Sep 11, 2012 - By Craig Blumenshine, Staff WriterFor U.S. Navy Lt. Brad Snyder, Sept. 7, 2011, was a horrible, horrible day. It was a tough day for his family too. And for Snyder, his family, his friends and, really, all of us, Sept. 7 one year later was a grand day.
On Sept. 7, 2011, Snyder was blinded while attempting to disable an improvised explosive device in Afghanistan. Like so many ultra-brave Americans, Snyder paid a severe price for his service to our country, and we are all so very grateful, especially today, on the 11th anniversary of the Sept. 11 attacks.
It's what happened next that we can all take a step back from, think about for a moment, and, hopefully, learn from too.
Snyder was born in Reno, Nev., and went to high school in Florida. In 2006, he graduated from the U.S. Naval Academy where he was captain of the swim team. He also had earned a degree in naval architecture and later advanced to the rank of lieutenant.
His Wikipedia page says, "He served in Afghanistan as an explosive ordnance disposal officer. In September 2011, he lost both of his eyes after stepping on an IED in an attempt to help victims of another bombing. The explosion also gave him lacerations to his face and a shattered eardrum. Snyder subsequently spent three weeks in intensive care, and then recovered for another five weeks in Florida."
"When you're kind of patching your life back together and figuring out how to adjust to blindness, you're not good at anything," he said. "Walking was a challenge. Cooking's a challenge. Dressing and color matching is a challenge. There are all these things that used to be no problem that are all of a sudden really challenging. I had a hard time getting the right amount of toothpaste on the toothbrush, because I can't see it."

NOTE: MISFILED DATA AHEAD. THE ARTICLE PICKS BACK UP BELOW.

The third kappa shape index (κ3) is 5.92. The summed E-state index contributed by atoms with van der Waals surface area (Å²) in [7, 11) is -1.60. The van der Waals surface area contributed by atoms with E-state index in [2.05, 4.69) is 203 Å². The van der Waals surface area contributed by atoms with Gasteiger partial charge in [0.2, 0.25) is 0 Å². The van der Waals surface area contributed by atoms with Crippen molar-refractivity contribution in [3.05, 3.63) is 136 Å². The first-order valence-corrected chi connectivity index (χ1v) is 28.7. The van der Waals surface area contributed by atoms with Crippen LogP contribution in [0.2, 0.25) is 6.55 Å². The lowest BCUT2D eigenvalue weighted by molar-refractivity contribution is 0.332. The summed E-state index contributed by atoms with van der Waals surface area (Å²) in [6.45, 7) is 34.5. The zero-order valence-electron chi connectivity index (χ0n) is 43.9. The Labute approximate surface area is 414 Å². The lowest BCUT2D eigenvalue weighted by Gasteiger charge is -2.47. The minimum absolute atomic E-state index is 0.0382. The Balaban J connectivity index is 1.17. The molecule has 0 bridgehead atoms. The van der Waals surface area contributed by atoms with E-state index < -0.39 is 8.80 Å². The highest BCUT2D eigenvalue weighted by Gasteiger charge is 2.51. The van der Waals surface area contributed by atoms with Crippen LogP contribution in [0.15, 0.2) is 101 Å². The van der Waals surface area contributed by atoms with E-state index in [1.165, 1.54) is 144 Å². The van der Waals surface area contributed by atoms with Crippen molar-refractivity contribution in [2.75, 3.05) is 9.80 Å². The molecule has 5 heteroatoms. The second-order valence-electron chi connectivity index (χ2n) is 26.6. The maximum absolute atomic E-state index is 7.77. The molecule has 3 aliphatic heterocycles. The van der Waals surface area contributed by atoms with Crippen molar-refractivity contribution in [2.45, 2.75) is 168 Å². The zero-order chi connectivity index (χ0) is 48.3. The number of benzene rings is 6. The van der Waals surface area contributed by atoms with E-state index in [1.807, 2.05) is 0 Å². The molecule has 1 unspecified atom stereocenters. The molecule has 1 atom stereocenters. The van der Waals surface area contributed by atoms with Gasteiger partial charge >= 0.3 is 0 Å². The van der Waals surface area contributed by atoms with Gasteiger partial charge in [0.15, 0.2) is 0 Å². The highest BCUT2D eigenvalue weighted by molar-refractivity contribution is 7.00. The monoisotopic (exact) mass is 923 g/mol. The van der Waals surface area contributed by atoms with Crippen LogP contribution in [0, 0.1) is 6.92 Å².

His mom flew in from Florida to be at his side when he woke up back in the United States. That's when doctors told them his blindness would be total -- and permanent. The only color he sees is dark.
"I stayed with him in the room that night, and at 4 o'clock in the morning he sat up, and he said, 'It's going to be all right. Mama, we're gonna get through this, every thing's going to be fine.' And he's been like that ever since," Snyder's mom told the BBC.
So what did he do nine months later?
Snyder won four gold medals in swimming and four gold medals in track at the Warrior Games in June in Colorado Springs, Colo.
First Lady Michelle Obama spoke at the ceremony, saying she was in awe of the perseverance of America's wounded warriors. We should be too.
But Snyder wasn't done. On Sept. 7, exactly one year after his most awful day, Snyder won his second gold medal in the 400-meter freestyle at the Paralympic Games in London.
On Sunday, he carried our country's flag in the closing ceremonies of the most successful and most competitive Paralympic Games ever.
Brad Snyder should cause us all to pause, take note of what we are thankful for, and decide what we can do, not what we can't.
Have a great sports week! Go Big Red.
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